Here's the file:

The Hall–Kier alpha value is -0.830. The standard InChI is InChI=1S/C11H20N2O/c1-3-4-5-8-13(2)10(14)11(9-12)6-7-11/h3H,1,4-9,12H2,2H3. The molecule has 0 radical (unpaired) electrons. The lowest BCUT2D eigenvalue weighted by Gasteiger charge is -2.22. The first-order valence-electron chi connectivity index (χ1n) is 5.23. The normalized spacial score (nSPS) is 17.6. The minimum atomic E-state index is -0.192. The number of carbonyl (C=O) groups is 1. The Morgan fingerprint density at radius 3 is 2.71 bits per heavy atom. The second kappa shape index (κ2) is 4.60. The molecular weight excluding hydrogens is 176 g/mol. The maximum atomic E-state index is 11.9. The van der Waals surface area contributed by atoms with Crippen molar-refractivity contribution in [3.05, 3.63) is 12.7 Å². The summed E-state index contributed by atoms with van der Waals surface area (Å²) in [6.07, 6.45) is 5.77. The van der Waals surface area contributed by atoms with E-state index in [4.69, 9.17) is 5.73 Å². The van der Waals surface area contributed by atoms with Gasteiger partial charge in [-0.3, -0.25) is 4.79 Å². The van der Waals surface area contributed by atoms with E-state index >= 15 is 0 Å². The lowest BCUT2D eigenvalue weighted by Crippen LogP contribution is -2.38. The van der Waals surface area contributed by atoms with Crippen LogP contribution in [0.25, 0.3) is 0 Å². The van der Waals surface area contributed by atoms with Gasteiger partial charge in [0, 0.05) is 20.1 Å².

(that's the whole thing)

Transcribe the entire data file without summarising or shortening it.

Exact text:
The Hall–Kier alpha value is -0.830. The standard InChI is InChI=1S/C11H20N2O/c1-3-4-5-8-13(2)10(14)11(9-12)6-7-11/h3H,1,4-9,12H2,2H3. The molecule has 0 radical (unpaired) electrons. The lowest BCUT2D eigenvalue weighted by Gasteiger charge is -2.22. The first-order valence-electron chi connectivity index (χ1n) is 5.23. The normalized spacial score (nSPS) is 17.6. The minimum atomic E-state index is -0.192. The number of carbonyl (C=O) groups is 1. The Morgan fingerprint density at radius 3 is 2.71 bits per heavy atom. The second kappa shape index (κ2) is 4.60. The molecular weight excluding hydrogens is 176 g/mol. The maximum atomic E-state index is 11.9. The van der Waals surface area contributed by atoms with Crippen molar-refractivity contribution in [3.05, 3.63) is 12.7 Å². The summed E-state index contributed by atoms with van der Waals surface area (Å²) in [6.07, 6.45) is 5.77. The van der Waals surface area contributed by atoms with E-state index in [4.69, 9.17) is 5.73 Å². The van der Waals surface area contributed by atoms with Gasteiger partial charge in [-0.3, -0.25) is 4.79 Å². The van der Waals surface area contributed by atoms with E-state index >= 15 is 0 Å². The lowest BCUT2D eigenvalue weighted by Crippen LogP contribution is -2.38. The van der Waals surface area contributed by atoms with Crippen LogP contribution in [0.25, 0.3) is 0 Å². The van der Waals surface area contributed by atoms with Gasteiger partial charge in [0, 0.05) is 20.1 Å².